2004 National Heroes Awards Recipients

Lou Romig, MD
2004 EMSC Provider Leadership Award

Lou Romig, MD is an emergency department attending physician at Miami Children's Hospital; the medical advisor to the Miami Dade Fire Rescue Department; the medical director for the South Florida Regional Disaster Medical Assistance Team; and the medical director for the Everglades National Park, Biscayne National Park, and Fort Jefferson.

Dr. Romig is a nationally-recognized speaker and author, specializing in Emergency Medical Services for Children (EMSC) issues and pediatric aspects of disaster medicine. She is the owner/director of Team Life Support Inc., a company dedicated to serving the needs of children and EMS professionals in the out-of-hospital environment.

In 1995, Dr. Romig gave to the EMS community one of its most important training programs to emerge in the last decade, the JumpSTART triage tool. JumpSTART aims to save pediatric lives during a multiple casualty incident. The tool parallels the START system, developed by the Newport Beach Fire and Marine Department and Hoag Hospital in Newport Beach, CA, but utilizes decision points appropriate to the wide variations of normal physiology within the pediatric age group.

JumpSTART is now in widespread use throughout the U.S. and Canada and actively advancing around the world. French, Spanish, and Japanese translations of the algorithms are available for download from the JumpSTART web site. It is published in Brady's new "Prehospital Emergency Care" and the newly revised Advanced Pediatric Life Support (APLS) course developed by the American Academy of Pediatrics and the American College of Emergency Physicians.

Dr. Romig is a health care provider, an educator, and a proven leader. In his nomination letter, Lieutenant Eddy Ballester described Dr. Romig as, “the type of person and physician for which a template should be formed to assure that others follow her lead.”

Elizabeth Edgerton, MD
2004 Outstanding EMSC Research Project Award

"Not All Child Safety Seats Are Created Equal: The Potential Dangers of Shield Booster Seats."

Elizabeth Edgerton, MD's study provides information about the increased risk of injury associated with shield booster seats when compared with forward-facing child safety seats. Previous studies indicated that children are often transitioned to shield booster seats before reaching the 40-pound weight limit for their forward-facing safety seat.

This study hopes to reverse this dangerous trend. It found that children in shield booster sheets had nearly eight times the odds of being seriously injured compared with children in forward facing safety seats. Hospital stays and acute care charges tended to be much higher among children in shield booster seats. Furthermore, children in shield booster shields had five times the odds of being admitted to the intensive care unit and 16 times the odds of being hospitalized for more than two days. Children in shield boosters also had four times the odds of sustaining a head injury and 29 times the odds of sustaining a chest injury.

Dr. Edgerton's study was published in the March 2004 issue of Pediatrics. It, in addition to the 20 articles and book chapters Dr. Edgerton has in publication, led to her recent selection as director of the Department of Health and Human Services' U.S. Prevention Task Force.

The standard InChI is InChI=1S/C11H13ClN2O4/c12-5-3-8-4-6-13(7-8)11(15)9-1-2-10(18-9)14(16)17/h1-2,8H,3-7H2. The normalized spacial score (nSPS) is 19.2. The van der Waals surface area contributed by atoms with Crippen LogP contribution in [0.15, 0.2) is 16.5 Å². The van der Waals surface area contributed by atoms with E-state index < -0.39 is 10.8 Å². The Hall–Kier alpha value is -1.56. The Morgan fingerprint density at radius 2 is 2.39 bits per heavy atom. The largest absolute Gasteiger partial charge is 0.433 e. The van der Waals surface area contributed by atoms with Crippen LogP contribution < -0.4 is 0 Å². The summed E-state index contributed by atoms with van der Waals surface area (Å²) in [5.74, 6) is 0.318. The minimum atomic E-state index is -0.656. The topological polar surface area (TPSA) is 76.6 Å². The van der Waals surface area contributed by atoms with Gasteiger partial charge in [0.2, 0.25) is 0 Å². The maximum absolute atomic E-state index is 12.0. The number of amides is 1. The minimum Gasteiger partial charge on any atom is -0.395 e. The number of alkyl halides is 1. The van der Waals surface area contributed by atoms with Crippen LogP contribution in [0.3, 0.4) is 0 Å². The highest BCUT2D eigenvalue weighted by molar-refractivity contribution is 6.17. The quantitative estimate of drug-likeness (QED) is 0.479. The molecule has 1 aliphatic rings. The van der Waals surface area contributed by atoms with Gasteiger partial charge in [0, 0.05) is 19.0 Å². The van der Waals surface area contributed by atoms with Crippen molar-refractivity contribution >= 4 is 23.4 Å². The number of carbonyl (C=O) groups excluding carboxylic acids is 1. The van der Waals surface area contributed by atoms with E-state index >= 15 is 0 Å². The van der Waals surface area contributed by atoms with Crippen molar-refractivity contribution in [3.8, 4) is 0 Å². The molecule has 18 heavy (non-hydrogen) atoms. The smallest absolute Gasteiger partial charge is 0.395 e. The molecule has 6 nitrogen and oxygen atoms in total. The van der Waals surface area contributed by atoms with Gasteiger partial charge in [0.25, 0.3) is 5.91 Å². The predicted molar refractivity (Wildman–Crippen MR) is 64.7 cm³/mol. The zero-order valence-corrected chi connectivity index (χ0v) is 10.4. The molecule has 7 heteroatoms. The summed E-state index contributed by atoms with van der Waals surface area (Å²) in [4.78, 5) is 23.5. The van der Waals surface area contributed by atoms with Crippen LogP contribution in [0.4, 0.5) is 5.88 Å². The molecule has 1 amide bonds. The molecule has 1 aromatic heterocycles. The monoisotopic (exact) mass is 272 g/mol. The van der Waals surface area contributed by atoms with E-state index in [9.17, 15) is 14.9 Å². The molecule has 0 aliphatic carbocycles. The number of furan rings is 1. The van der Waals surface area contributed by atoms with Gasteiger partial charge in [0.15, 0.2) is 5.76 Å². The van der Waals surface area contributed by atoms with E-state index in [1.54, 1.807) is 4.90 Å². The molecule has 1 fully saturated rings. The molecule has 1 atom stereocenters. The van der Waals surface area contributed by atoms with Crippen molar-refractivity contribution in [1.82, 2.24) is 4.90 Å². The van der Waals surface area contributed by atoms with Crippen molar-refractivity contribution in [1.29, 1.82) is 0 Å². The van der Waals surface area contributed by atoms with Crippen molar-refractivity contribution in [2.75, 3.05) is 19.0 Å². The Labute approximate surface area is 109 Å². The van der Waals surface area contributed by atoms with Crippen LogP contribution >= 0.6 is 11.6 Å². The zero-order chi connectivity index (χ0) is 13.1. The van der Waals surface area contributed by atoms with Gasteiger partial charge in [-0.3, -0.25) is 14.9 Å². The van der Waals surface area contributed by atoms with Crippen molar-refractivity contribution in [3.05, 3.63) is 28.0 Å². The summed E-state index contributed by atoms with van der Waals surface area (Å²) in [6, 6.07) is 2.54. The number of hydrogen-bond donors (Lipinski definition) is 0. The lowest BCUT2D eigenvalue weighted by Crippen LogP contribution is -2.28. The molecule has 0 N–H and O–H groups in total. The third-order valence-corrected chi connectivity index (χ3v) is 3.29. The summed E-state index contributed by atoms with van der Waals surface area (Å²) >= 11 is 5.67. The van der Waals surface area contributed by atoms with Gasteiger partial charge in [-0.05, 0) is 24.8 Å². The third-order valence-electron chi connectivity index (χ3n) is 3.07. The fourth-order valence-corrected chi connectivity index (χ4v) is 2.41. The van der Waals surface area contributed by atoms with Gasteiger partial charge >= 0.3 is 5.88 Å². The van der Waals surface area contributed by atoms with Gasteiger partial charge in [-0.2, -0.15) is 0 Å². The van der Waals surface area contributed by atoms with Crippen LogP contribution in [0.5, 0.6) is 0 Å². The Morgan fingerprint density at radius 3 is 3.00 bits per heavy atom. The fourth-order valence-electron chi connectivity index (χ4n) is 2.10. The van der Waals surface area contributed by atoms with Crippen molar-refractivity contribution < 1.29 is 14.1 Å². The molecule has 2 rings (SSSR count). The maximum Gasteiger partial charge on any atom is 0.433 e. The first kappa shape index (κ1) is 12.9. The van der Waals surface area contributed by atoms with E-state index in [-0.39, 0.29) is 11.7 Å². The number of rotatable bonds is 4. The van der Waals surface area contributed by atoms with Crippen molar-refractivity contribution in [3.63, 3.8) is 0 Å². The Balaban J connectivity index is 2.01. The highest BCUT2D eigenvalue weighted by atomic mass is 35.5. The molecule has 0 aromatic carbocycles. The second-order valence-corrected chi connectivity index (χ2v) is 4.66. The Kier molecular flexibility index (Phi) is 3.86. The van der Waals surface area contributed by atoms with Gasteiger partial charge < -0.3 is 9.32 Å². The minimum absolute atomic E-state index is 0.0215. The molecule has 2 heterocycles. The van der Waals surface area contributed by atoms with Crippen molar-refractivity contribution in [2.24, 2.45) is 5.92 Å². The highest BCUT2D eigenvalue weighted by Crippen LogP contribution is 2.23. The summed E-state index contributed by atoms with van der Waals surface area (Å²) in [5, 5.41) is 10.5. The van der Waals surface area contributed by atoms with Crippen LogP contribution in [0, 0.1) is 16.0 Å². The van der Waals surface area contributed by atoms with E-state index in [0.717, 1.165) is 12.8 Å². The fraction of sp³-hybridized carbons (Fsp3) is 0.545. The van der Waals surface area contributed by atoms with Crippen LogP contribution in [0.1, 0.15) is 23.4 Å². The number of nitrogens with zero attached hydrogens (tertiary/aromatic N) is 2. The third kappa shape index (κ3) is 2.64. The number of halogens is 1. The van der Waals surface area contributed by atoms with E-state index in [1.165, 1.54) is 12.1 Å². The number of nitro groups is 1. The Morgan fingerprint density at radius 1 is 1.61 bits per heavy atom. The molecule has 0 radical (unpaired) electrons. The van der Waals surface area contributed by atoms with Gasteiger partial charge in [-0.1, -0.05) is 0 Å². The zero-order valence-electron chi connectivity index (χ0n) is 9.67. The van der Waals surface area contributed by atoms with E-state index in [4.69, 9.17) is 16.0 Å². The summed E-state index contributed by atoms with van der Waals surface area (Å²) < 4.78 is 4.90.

Dr. Edgerton received her medical degree from Wayne State University Medical School in Detroit, MI, completed her pediatric residency at HARBOR-UCLA Medical Center in Torrance, CA, and received a Master's in Public Health from the University of California at Los Angeles.

Cyndy Wright-Johnson
2004 EMSC Project Coordinator of Distinction Award

Since 1993, Cyndy Wright-Johnson has served as the program director for the EMSC program at the Maryland Institute for Emergency Medical Services Systems (MIEMSS) in Baltimore, MD. She is recognized at both state and national levels as an expert in the EMS delivery of pediatric emergency care. Since 1993, Ms. Wright-Johnson has been awarded more than $1.2 million in grants on which she served as the project director or principal investigator. In 2001, under her leadership, the state of Maryland's EMSC program received the "EMSC State Achievement Award."

Cyndy has built and continuously supports a network of EMSC programs, one in each of Maryland's five regions. In addition, she has provided guidance and leadership to the eight states of the Mid-Atlantic EMSC Region. Under her initiative, MIEMSS has formally recognized the Pediatric Emergency Medical Advisory Committee, which consults with the agency on all pediatric issues.

Hundreds of EMS providers in Maryland have benefited from the continuing education programs she has organized and instructed through the EMSC program. More than half of these programs have occurred in the evenings or on weekends.

Petra Menzel
2004 EMSC Project Coordinator of Distinction Award

Since 1999, Petra Menzel has made a huge and positive difference in Virginia's EMSC program, first serving as its program coordinator and then as its program director. Under her leadership, she has secured more than $1 million in grant funds. She is the EMSC liaison with the Virginia Office of EMS and Virginia's eleven regional EMS councils. She is a member of the state's EMS Symposium Planning Committee, the Virginia Disaster Response Committee, and the KIDS Count in Virginia Advisory Committee.